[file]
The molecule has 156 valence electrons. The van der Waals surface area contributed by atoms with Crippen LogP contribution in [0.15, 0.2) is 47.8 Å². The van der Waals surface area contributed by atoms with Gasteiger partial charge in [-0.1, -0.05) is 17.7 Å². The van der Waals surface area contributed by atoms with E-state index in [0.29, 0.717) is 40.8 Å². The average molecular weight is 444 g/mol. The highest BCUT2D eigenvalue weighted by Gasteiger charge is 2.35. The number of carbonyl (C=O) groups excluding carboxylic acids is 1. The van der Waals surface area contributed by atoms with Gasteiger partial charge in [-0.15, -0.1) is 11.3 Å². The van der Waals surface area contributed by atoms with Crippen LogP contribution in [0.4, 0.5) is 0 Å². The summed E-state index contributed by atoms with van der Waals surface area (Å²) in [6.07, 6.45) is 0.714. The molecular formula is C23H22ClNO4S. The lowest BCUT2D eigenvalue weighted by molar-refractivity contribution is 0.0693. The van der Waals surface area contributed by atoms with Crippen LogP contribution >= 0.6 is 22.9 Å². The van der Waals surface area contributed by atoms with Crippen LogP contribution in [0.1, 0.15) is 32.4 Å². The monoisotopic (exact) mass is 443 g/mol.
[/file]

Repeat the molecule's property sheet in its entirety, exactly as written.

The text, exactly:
The molecule has 156 valence electrons. The van der Waals surface area contributed by atoms with Crippen LogP contribution in [0.15, 0.2) is 47.8 Å². The van der Waals surface area contributed by atoms with Gasteiger partial charge in [-0.1, -0.05) is 17.7 Å². The van der Waals surface area contributed by atoms with E-state index in [0.29, 0.717) is 40.8 Å². The average molecular weight is 444 g/mol. The highest BCUT2D eigenvalue weighted by Gasteiger charge is 2.35. The number of carbonyl (C=O) groups excluding carboxylic acids is 1. The van der Waals surface area contributed by atoms with Gasteiger partial charge in [-0.15, -0.1) is 11.3 Å². The van der Waals surface area contributed by atoms with Crippen LogP contribution in [0.4, 0.5) is 0 Å². The summed E-state index contributed by atoms with van der Waals surface area (Å²) in [6.07, 6.45) is 0.714. The molecular formula is C23H22ClNO4S. The lowest BCUT2D eigenvalue weighted by molar-refractivity contribution is 0.0693. The van der Waals surface area contributed by atoms with Crippen LogP contribution >= 0.6 is 22.9 Å². The van der Waals surface area contributed by atoms with Crippen LogP contribution in [0.1, 0.15) is 32.4 Å². The monoisotopic (exact) mass is 443 g/mol.